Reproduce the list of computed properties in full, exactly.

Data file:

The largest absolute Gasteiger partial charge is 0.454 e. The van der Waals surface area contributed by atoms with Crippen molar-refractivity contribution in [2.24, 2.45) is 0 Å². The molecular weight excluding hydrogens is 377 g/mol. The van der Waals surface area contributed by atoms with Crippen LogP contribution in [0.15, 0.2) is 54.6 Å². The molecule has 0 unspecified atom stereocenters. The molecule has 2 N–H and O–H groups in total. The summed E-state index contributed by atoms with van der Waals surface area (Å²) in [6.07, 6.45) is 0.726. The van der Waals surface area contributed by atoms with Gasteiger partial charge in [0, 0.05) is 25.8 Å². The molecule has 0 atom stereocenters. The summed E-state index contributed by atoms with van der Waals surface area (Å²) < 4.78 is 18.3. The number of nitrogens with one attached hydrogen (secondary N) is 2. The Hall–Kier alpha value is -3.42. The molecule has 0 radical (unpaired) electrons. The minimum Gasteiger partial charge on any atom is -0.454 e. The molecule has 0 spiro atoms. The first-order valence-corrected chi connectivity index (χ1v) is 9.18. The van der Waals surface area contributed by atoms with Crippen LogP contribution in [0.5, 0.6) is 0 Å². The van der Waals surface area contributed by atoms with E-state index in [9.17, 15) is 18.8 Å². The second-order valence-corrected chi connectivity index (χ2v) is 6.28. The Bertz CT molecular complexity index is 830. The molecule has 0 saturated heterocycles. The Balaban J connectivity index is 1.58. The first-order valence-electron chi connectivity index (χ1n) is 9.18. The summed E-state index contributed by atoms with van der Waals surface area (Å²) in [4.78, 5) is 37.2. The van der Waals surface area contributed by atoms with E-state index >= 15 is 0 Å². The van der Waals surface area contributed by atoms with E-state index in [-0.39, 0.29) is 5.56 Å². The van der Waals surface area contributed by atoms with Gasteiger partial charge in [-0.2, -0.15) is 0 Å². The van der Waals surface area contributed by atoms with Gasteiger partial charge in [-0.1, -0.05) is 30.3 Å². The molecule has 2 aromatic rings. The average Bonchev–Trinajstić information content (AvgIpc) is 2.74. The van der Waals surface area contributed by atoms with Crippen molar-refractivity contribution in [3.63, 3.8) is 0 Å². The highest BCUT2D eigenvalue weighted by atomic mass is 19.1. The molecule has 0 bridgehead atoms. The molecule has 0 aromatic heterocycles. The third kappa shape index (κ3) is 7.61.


The largest absolute Gasteiger partial charge is 0.454 e. The van der Waals surface area contributed by atoms with Crippen molar-refractivity contribution in [2.24, 2.45) is 0 Å². The molecular weight excluding hydrogens is 377 g/mol. The van der Waals surface area contributed by atoms with Crippen LogP contribution in [0.15, 0.2) is 54.6 Å². The molecule has 0 unspecified atom stereocenters. The molecule has 2 N–H and O–H groups in total. The summed E-state index contributed by atoms with van der Waals surface area (Å²) in [6.07, 6.45) is 0.726. The van der Waals surface area contributed by atoms with Gasteiger partial charge in [0, 0.05) is 25.8 Å². The molecule has 0 atom stereocenters. The summed E-state index contributed by atoms with van der Waals surface area (Å²) < 4.78 is 18.3. The number of nitrogens with one attached hydrogen (secondary N) is 2. The Hall–Kier alpha value is -3.42. The molecule has 0 radical (unpaired) electrons. The minimum Gasteiger partial charge on any atom is -0.454 e. The molecule has 0 spiro atoms. The first-order valence-corrected chi connectivity index (χ1v) is 9.18. The van der Waals surface area contributed by atoms with Crippen LogP contribution in [0.5, 0.6) is 0 Å². The van der Waals surface area contributed by atoms with E-state index in [9.17, 15) is 18.8 Å². The second-order valence-corrected chi connectivity index (χ2v) is 6.28. The Bertz CT molecular complexity index is 830. The molecule has 0 saturated heterocycles. The Balaban J connectivity index is 1.58. The first-order valence-electron chi connectivity index (χ1n) is 9.18. The summed E-state index contributed by atoms with van der Waals surface area (Å²) in [4.78, 5) is 37.2. The van der Waals surface area contributed by atoms with E-state index >= 15 is 0 Å². The van der Waals surface area contributed by atoms with E-state index in [-0.39, 0.29) is 5.56 Å². The van der Waals surface area contributed by atoms with Gasteiger partial charge in [-0.2, -0.15) is 0 Å². The van der Waals surface area contributed by atoms with Gasteiger partial charge in [-0.1, -0.05) is 30.3 Å². The molecule has 2 aromatic rings. The average Bonchev–Trinajstić information content (AvgIpc) is 2.74. The van der Waals surface area contributed by atoms with Crippen molar-refractivity contribution in [3.63, 3.8) is 0 Å². The highest BCUT2D eigenvalue weighted by atomic mass is 19.1. The molecule has 0 bridgehead atoms. The molecule has 0 aromatic heterocycles. The third kappa shape index (κ3) is 7.61.